> > open-source software to every school district in the
> > United States free of charge, encouraging Microsoft to
> > redirect the money it would have spent on software into
> > purchasing more hardware for the 14,000 poorest school
> > districts. Under the Red Hat proposal, by removing
> > Microsoft's higher-priced software from the settlement
> > equation, Microsoft could provide the school districts
> > with many more computers--greatly extending the benefits
> > Microsoft seeks to provide school districts with their
> > proposed settlement.
> > Microsoft had proposed that, in settlement of
> > class-action claims of price-gouging, the company donate
> > computer hardware, software and support to 14,000 poor
> > school districts throughout the United States. Under the
> > proposed settlement, a substantial part of the value
> > provided to schools would be in the form of Microsoft
> > software.
> > The Red Hat's alternative proposal includes the
> > following: -- Microsoft redirects the value of their
> > proposed software donation to the purchase of additional
> > hardware for the school districts. This would increase
> > the number of computers available under the original
> > proposal from 200,000 to more than one million, and would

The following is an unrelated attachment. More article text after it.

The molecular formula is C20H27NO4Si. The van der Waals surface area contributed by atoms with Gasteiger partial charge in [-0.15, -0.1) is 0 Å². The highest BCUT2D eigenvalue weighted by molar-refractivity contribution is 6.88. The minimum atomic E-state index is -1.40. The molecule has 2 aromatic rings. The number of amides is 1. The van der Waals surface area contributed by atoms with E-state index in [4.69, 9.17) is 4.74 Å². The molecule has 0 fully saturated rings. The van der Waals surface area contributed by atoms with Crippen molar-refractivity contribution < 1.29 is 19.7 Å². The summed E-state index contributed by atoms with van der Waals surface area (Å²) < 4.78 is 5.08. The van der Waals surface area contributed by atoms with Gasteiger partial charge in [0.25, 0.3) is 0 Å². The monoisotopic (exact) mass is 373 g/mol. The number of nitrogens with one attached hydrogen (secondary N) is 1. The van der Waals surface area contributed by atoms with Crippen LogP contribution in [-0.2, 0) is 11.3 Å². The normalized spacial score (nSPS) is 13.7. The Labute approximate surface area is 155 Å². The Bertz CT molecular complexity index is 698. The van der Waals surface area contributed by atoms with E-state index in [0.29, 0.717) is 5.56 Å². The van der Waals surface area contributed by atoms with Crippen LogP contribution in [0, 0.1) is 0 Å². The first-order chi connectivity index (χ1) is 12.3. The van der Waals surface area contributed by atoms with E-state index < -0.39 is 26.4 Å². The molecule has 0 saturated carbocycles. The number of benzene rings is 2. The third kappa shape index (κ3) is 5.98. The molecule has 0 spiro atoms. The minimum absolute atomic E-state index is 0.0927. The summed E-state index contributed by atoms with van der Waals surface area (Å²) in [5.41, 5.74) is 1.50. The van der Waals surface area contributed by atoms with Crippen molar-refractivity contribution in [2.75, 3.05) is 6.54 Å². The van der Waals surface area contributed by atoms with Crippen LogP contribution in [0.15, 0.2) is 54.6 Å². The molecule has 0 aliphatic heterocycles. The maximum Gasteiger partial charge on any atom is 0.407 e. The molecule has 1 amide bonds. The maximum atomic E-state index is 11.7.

> > increase the number of systems per school from
> > approximately 14 to at least 70. -- Red Hat, Inc. will
> > provide free of charge the open-source Red Hat Linux
> > operating system, office applications and associated
> > capabilities to any school system in the United States.
> > -- Red Hat will provide online support for the software
> > through the Red Hat Network.
> > -- Unlike the Microsoft proposal, which has a
> > five-year time limit at which point schools would have to
> > pay Microsoft to renew their licenses and upgrade the
> > software, the Red Hat proposal has no time limit. Red Hat
> > will provide software upgrades through the Red Hat
> > Network online distribution channel.
> > A Win-Win Approach
> > The Red Hat proposal achieves two important goals:
> > improving the quality and accessibility of computing
> > education in the nation's less-privileged schools, and
> > preventing the extension of Microsoft's monopoly to the
> > most-vulnerable users.
> > "While we applaud Microsoft for raising the idea of
> > helping poorer schools as part of the penalty phase of
> > their conviction for monopolistic practices, we do not
> > think that the remedy should be a mechanism by which
> > Microsoft can further extend its monopoly," said Matthew
> > Szulik, CEO of Red Hat. "Through this proposal all of the
> > states and all of the schools can win, and Microsoft will
> > achieve even greater success for its stated goal of
> > helping schools. By providing schools with a software
> > choice, Red Hat will enable Microsoft to provide many
> > more computers to these schools. At the same time, the
> > schools can accept this offer secure in the knowledge
> > that they have not rewarded a monopolist by extending the
> > monopoly. It's now up to Microsoft to demonstrate that
> > they are truly serious about helping our schools."
> > General information about Red Hat's support for education
> > is available at www.redhat.com/opensourcenow/.
> > *********************************************************
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> > --- end forwarded text